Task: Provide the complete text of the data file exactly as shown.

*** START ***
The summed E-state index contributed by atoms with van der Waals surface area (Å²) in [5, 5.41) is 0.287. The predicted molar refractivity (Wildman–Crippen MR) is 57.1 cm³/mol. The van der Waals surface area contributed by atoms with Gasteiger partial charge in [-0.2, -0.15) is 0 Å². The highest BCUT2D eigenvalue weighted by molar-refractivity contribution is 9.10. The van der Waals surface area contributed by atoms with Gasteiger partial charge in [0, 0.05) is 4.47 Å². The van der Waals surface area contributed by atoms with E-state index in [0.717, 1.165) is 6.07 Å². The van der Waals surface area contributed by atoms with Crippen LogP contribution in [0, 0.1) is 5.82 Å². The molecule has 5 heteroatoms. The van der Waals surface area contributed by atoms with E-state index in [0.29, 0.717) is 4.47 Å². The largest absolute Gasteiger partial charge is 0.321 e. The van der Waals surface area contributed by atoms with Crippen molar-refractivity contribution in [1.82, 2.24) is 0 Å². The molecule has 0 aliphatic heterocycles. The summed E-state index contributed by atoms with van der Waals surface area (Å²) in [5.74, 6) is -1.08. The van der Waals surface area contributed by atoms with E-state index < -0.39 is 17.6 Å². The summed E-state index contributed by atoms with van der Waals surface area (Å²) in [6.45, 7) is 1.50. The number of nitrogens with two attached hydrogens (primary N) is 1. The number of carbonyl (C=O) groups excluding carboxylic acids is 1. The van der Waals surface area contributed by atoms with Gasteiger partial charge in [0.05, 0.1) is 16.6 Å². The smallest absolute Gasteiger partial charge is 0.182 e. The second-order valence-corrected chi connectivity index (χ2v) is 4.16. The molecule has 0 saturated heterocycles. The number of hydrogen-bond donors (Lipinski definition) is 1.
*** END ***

The summed E-state index contributed by atoms with van der Waals surface area (Å²) in [5, 5.41) is 0.287. The predicted molar refractivity (Wildman–Crippen MR) is 57.1 cm³/mol. The van der Waals surface area contributed by atoms with Gasteiger partial charge in [-0.2, -0.15) is 0 Å². The highest BCUT2D eigenvalue weighted by molar-refractivity contribution is 9.10. The van der Waals surface area contributed by atoms with Gasteiger partial charge in [0, 0.05) is 4.47 Å². The van der Waals surface area contributed by atoms with E-state index in [0.717, 1.165) is 6.07 Å². The van der Waals surface area contributed by atoms with Crippen LogP contribution in [0, 0.1) is 5.82 Å². The molecule has 5 heteroatoms. The van der Waals surface area contributed by atoms with E-state index in [0.29, 0.717) is 4.47 Å². The largest absolute Gasteiger partial charge is 0.321 e. The van der Waals surface area contributed by atoms with Crippen molar-refractivity contribution in [1.82, 2.24) is 0 Å². The molecule has 0 aliphatic heterocycles. The summed E-state index contributed by atoms with van der Waals surface area (Å²) in [5.74, 6) is -1.08. The van der Waals surface area contributed by atoms with E-state index < -0.39 is 17.6 Å². The summed E-state index contributed by atoms with van der Waals surface area (Å²) in [6.45, 7) is 1.50. The number of nitrogens with two attached hydrogens (primary N) is 1. The number of carbonyl (C=O) groups excluding carboxylic acids is 1. The van der Waals surface area contributed by atoms with Gasteiger partial charge in [0.05, 0.1) is 16.6 Å². The smallest absolute Gasteiger partial charge is 0.182 e. The second-order valence-corrected chi connectivity index (χ2v) is 4.16. The molecule has 0 saturated heterocycles. The number of hydrogen-bond donors (Lipinski definition) is 1.